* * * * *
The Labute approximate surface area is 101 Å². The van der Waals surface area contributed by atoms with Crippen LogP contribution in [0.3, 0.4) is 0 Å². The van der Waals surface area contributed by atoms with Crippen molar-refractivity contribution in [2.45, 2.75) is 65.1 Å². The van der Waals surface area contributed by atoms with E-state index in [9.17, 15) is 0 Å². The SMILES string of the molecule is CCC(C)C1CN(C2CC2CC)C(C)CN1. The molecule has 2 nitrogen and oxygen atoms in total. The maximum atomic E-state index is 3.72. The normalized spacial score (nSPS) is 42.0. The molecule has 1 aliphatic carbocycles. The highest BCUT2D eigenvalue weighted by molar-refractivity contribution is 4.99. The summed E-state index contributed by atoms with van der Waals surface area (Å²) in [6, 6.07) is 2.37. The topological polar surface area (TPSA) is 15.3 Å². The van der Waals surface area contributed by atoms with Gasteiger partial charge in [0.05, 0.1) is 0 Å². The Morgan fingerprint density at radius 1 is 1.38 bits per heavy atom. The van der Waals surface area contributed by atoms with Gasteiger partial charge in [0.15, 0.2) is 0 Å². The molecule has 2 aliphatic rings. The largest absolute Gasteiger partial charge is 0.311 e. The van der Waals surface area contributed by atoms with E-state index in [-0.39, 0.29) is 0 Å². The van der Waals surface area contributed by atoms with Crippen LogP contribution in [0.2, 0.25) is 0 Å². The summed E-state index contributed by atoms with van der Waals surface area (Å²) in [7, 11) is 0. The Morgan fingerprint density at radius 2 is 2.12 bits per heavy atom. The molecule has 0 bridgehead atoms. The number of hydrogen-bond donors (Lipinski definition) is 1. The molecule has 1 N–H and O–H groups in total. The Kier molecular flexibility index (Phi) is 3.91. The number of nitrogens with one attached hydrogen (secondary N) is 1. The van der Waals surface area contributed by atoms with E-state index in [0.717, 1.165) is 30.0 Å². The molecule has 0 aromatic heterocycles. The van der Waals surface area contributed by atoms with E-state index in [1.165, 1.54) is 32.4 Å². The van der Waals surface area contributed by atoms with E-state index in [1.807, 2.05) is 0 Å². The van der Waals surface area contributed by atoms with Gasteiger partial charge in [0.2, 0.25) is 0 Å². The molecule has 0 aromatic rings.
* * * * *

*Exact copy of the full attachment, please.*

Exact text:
The Labute approximate surface area is 101 Å². The van der Waals surface area contributed by atoms with Crippen LogP contribution in [0.3, 0.4) is 0 Å². The van der Waals surface area contributed by atoms with Crippen molar-refractivity contribution in [2.45, 2.75) is 65.1 Å². The van der Waals surface area contributed by atoms with E-state index in [9.17, 15) is 0 Å². The SMILES string of the molecule is CCC(C)C1CN(C2CC2CC)C(C)CN1. The molecule has 2 nitrogen and oxygen atoms in total. The maximum atomic E-state index is 3.72. The normalized spacial score (nSPS) is 42.0. The molecule has 1 aliphatic carbocycles. The highest BCUT2D eigenvalue weighted by molar-refractivity contribution is 4.99. The summed E-state index contributed by atoms with van der Waals surface area (Å²) in [6, 6.07) is 2.37. The topological polar surface area (TPSA) is 15.3 Å². The van der Waals surface area contributed by atoms with Gasteiger partial charge in [0.05, 0.1) is 0 Å². The Morgan fingerprint density at radius 1 is 1.38 bits per heavy atom. The van der Waals surface area contributed by atoms with Gasteiger partial charge in [0.15, 0.2) is 0 Å². The molecule has 2 aliphatic rings. The largest absolute Gasteiger partial charge is 0.311 e. The van der Waals surface area contributed by atoms with E-state index in [-0.39, 0.29) is 0 Å². The van der Waals surface area contributed by atoms with Crippen LogP contribution in [0.2, 0.25) is 0 Å². The summed E-state index contributed by atoms with van der Waals surface area (Å²) in [7, 11) is 0. The Morgan fingerprint density at radius 2 is 2.12 bits per heavy atom. The molecule has 0 bridgehead atoms. The number of hydrogen-bond donors (Lipinski definition) is 1. The molecule has 1 N–H and O–H groups in total. The Kier molecular flexibility index (Phi) is 3.91. The number of nitrogens with one attached hydrogen (secondary N) is 1. The van der Waals surface area contributed by atoms with E-state index in [0.717, 1.165) is 30.0 Å². The molecule has 0 aromatic heterocycles. The van der Waals surface area contributed by atoms with E-state index in [1.165, 1.54) is 32.4 Å². The van der Waals surface area contributed by atoms with E-state index in [1.807, 2.05) is 0 Å². The van der Waals surface area contributed by atoms with Gasteiger partial charge in [0.2, 0.25) is 0 Å². The molecule has 0 aromatic rings.